• Focus on the prospect's problem, not your solution. It may not be immediately apparent how your solution solves their problem. You can use one of the 5-second slots you've earned to talk about the solution and the fit to the problem.

  • It works regardless of delivery mechanism. Email, phone, brochure, you name it.

Try it. I was successful targeting VPs, GMs, SVPs, and even CXOs using this approach over eight years.


Understanding where battles are won

With online content and information services, I tend to stay fairly loyal to one particular service, occasionally heading to their competitors to give their service a try. Things like search, maps, travel, news, and financial content (as opposed to financial services like my bank or brokerage) fall into this category.

I continue to find that Microsoft and Yahoo just don't get where I believe the battle for customer loyalty is won in this space - the input. Assuming each is "pretty good" at returning content from search, the differentiator comes down to who understands what I am asking?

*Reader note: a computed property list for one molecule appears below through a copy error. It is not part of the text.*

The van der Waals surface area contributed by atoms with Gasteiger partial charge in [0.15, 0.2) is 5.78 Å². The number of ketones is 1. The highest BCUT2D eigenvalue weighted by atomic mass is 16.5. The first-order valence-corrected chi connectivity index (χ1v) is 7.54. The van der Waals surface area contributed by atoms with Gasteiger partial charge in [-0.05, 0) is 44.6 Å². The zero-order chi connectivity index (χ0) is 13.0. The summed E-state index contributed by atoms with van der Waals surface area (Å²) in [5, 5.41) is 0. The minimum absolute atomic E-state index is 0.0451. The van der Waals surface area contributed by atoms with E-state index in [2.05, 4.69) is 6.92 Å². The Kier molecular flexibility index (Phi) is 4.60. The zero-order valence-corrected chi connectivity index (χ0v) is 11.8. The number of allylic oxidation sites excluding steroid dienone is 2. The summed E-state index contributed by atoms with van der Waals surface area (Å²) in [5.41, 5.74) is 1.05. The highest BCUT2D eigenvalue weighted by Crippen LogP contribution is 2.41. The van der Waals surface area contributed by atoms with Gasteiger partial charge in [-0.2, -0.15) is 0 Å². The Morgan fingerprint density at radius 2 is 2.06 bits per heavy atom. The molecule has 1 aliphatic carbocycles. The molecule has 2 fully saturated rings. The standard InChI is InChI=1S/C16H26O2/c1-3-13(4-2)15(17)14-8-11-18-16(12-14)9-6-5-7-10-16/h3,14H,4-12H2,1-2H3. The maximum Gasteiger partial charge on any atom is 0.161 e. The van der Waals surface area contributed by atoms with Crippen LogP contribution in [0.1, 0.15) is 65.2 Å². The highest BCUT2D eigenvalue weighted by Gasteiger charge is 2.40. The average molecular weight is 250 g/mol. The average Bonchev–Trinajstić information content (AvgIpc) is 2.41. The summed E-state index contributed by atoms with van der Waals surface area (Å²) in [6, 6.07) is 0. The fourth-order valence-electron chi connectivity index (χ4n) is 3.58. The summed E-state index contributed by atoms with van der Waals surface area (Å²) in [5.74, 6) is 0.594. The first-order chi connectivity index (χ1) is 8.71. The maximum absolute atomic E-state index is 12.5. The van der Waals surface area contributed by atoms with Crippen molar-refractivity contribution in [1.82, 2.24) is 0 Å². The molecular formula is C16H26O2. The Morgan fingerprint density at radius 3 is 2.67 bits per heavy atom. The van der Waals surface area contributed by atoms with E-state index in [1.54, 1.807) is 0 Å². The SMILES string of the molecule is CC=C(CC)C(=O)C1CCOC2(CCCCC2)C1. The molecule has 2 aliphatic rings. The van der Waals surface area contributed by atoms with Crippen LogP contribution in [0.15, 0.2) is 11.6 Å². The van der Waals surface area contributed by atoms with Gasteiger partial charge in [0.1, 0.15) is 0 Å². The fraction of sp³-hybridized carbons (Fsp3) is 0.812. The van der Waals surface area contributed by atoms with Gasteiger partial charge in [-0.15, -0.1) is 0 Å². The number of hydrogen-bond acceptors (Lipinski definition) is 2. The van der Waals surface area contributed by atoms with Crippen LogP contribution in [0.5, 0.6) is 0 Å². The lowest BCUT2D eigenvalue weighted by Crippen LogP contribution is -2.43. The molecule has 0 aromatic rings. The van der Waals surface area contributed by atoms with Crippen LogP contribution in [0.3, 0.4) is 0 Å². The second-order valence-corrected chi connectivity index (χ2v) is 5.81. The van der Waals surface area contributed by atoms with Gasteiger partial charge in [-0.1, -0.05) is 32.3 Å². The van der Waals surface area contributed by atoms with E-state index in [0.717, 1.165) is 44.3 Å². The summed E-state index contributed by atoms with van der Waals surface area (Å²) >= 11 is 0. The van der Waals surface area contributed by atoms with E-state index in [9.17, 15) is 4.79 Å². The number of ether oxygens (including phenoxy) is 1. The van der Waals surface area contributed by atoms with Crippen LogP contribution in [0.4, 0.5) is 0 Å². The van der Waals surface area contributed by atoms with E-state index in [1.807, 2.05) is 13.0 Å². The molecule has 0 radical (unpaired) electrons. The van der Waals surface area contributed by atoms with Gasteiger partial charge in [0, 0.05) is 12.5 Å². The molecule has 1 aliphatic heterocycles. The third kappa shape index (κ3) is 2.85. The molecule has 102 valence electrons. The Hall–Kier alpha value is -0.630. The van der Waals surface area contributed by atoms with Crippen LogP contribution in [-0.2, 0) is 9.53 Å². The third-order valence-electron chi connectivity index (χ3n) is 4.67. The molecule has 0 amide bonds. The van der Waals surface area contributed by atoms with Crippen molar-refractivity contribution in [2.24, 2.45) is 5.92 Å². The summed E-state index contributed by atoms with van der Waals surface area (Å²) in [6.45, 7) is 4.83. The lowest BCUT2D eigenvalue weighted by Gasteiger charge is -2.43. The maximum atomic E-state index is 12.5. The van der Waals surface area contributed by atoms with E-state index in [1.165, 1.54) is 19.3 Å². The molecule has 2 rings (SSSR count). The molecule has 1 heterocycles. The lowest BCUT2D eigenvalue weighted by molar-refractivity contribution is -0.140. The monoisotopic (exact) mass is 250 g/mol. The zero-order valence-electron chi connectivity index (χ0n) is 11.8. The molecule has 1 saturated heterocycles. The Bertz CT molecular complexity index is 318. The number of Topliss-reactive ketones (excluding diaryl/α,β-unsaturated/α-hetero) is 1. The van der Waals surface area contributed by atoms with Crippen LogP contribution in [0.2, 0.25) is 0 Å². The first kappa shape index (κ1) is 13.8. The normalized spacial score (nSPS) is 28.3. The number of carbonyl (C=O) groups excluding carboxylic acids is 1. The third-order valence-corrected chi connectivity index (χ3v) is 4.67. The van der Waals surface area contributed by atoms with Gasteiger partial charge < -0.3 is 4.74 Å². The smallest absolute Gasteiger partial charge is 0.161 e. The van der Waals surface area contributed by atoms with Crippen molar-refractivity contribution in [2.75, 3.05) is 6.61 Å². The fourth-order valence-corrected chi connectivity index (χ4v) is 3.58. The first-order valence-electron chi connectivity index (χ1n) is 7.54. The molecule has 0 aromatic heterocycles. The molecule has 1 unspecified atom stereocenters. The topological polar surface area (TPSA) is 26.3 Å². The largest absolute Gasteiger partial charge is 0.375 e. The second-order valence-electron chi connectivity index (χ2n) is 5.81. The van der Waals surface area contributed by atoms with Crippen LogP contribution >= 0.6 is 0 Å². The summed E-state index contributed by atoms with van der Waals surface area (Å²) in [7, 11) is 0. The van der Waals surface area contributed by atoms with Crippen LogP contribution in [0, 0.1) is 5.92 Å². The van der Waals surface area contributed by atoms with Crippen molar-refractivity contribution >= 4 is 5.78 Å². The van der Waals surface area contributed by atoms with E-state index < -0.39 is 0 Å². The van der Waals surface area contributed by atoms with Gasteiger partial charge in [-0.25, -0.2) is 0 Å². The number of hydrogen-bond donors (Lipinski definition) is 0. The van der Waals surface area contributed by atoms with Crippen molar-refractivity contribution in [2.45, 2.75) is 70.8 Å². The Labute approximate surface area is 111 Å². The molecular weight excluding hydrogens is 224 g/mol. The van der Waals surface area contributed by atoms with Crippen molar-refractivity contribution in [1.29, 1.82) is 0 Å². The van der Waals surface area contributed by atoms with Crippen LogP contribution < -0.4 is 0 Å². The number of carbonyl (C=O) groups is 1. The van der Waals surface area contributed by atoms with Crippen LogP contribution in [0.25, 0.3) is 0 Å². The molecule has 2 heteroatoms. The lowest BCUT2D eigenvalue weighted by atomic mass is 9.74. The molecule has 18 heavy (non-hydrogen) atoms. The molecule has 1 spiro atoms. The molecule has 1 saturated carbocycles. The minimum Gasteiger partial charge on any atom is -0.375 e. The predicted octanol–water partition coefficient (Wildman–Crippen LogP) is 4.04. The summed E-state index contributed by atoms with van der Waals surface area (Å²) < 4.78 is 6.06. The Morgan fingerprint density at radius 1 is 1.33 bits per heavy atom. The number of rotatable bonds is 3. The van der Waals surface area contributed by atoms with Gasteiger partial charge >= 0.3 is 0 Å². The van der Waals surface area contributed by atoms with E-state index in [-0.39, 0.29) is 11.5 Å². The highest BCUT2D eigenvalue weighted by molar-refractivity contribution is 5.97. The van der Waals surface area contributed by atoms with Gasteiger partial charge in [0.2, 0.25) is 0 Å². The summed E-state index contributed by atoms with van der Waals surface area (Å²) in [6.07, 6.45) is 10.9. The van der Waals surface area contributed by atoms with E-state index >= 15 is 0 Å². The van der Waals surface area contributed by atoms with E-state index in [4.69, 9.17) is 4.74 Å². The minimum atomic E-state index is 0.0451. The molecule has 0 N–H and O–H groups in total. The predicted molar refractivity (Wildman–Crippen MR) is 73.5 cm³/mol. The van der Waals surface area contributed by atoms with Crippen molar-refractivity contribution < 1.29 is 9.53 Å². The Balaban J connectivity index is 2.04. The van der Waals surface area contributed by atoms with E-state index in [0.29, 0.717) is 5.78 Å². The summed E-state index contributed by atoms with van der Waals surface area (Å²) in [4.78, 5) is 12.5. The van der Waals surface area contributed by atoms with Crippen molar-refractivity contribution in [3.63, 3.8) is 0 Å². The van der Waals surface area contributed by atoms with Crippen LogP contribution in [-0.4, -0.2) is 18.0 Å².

I just tried to find directions on Live Maps (or whatever it is called) and a) I couldn't figure out even how to get to that functionality and b) Live Local Beta (which is where maps.live.com redirects) couldn't understand my input!

Likewise with Yahoo - every time I try their SMS search, it hiccups and gives me a laundry lists of formats to follow. Contrast that to Google. I type in "weather 98065" and guess what I get? The weather for zip code 98065. I could also type in "98065 weather", "weather for 98065", etc.

Google does the same with Calendar. I was at my son's first soccer practice, I got the soccer schedule, and I opened up my Windows Mobile device (a T-Mobile Wing for anyone who cares), navigated to Google Calendar, and just started typing in games as single-line text entries - "home soccer game 6pm sep 14". And it worked. I didn't need to ask for format, and I didn't have to go through the frustration of retyping on an unfriendly input device like a mobile phone.

What service am I likely to use? One that has rigid entry constraints? One that requires a user manual to use? Not hardly.

I don't know if Google's SMS search results are better than Yahoo's. I never get that far on Yahoo!

What absolutely shocks me is the number of sites that still think in terms of form fields instead of open text. Or the number of sites that can't recognize a phone number in the format "xxx.xxx.xxxx". Wow, 10 years after Google showed us a better way of text input, we are still thinking in Cobol.

I am convinced this is where the battle line for customers is won. And I believe it is the reason for Google's success in the search space. Would love to see the data, though :)